Max Boot, neoconservative military historian at the Council on Foreign Relations, on Trump and Russia: “At every turn Trump is undercutting the ‘get tough on Russia’ message because he just can’t help himself, he just loves Putin too much.”


Michael Flynn is a former Trump administration National Security Advisor who was forced to step down only weeks on the job because of his controversial contacts with Russian officials before Trump took office.


Since taking office Donald Trump has revealed an erratic and extremely hawkish approach to U.S. foreign affairs, which has been marked by controversial actions like dropping out of the Iran nuclear agreement that have raised tensions across much of the world and threatened relations with key allies.


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From the Wires

Soon after a Saudi-led coalition strike on a bus killed 40 children on August 9, a CENTCOM spokesperson stated to Vox, “We may never know if the munition [used] was one that the U.S. sold to them.”


The West has dominated the post-war narrative with its doctrine of liberal values, arguing that not only were they right in themselves but that economic success itself depended on their application. Two developments have challenged those claims. The first was the West’s own betrayal of its principles: on too many occasions the self interest of the powerful, and disdain for the victims of collateral damage, has showed through. The second dates from more recently: the growth of Chinese capitalism owes nothing to a democratic system of government, let alone liberal values.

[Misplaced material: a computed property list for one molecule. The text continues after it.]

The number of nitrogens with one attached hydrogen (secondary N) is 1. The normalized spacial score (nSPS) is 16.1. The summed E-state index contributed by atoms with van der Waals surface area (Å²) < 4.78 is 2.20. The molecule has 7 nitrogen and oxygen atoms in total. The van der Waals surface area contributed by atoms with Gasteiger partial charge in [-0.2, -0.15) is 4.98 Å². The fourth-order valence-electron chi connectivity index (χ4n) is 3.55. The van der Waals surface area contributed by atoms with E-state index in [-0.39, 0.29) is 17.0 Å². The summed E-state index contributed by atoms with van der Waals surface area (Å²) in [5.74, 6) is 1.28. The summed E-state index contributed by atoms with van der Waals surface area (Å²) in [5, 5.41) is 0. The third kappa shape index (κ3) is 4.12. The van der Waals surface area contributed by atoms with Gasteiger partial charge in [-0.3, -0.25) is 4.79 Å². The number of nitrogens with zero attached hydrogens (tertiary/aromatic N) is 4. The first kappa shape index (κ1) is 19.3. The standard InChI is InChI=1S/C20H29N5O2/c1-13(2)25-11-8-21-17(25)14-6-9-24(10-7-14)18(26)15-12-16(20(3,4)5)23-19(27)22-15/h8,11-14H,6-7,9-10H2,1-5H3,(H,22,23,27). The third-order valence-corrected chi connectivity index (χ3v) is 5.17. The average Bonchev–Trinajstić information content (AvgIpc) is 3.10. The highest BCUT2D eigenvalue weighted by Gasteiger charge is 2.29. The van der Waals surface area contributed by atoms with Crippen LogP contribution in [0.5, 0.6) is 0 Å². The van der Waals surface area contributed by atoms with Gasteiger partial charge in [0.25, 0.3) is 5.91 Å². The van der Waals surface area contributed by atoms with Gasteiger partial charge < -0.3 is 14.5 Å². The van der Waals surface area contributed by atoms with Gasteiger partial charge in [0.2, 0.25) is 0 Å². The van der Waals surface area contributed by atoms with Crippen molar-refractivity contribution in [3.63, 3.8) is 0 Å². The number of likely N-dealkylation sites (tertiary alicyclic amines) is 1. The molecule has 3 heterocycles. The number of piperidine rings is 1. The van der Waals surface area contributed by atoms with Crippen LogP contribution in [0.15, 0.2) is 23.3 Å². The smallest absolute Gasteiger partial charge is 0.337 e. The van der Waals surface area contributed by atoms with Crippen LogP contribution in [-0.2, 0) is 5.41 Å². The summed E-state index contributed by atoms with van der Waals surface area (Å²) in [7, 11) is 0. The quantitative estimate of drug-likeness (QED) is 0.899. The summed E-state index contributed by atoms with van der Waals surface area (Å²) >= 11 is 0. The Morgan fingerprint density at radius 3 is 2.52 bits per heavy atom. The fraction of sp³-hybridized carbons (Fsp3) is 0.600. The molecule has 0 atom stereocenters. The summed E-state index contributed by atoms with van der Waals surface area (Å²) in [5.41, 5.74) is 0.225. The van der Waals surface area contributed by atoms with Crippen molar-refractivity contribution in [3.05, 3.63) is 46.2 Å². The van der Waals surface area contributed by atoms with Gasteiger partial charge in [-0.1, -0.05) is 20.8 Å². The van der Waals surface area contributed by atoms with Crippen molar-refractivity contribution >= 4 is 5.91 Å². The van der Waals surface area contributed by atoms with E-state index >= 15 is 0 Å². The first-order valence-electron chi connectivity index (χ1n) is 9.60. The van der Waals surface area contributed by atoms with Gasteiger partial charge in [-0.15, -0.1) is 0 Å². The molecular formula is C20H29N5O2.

Falsely demonizing all Muslims, their beliefs, and their institutions is exactly the wrong way to make Americans safer, because the more we scare ourselves with imaginary enemies, the harder it will be to find and protect ourselves from real ones.


Division in the ranks of the conservative movement is a critical sign that a war with Iran isn’t inevitable.


Donald Trump stole the headlines, but the declaration from the recent NATO summit suggests the odds of an unnecessary conflict are rising. Instead of inviting a dialogue, the document boasts that the Alliance has “suspended all practical civilian and military cooperation between NATO and Russia.” The fact is, NATO was a child of the Cold War, when the West believed that the Soviets were a threat. But Russia today is not the Soviet Union, and there’s no way Moscow would be stupid enough to attack a superior military force.


War with Iran may not be imminent, but neither was war with Iraq in late 2001.


Donald Trump was one of the many bets the Russians routinely place, recognizing that while most such bets will never pay off a few will, often in unpredictable ways. Trump’s actions since taking office provide the strongest evidence that this one bet is paying off handsomely for the Russians. Putin could hardly have made the script for Trump’s conduct at the recent NATO meeting any more to his liking—and any better designed to foment division and distrust within the Western alliance—than the way Trump actually behaved.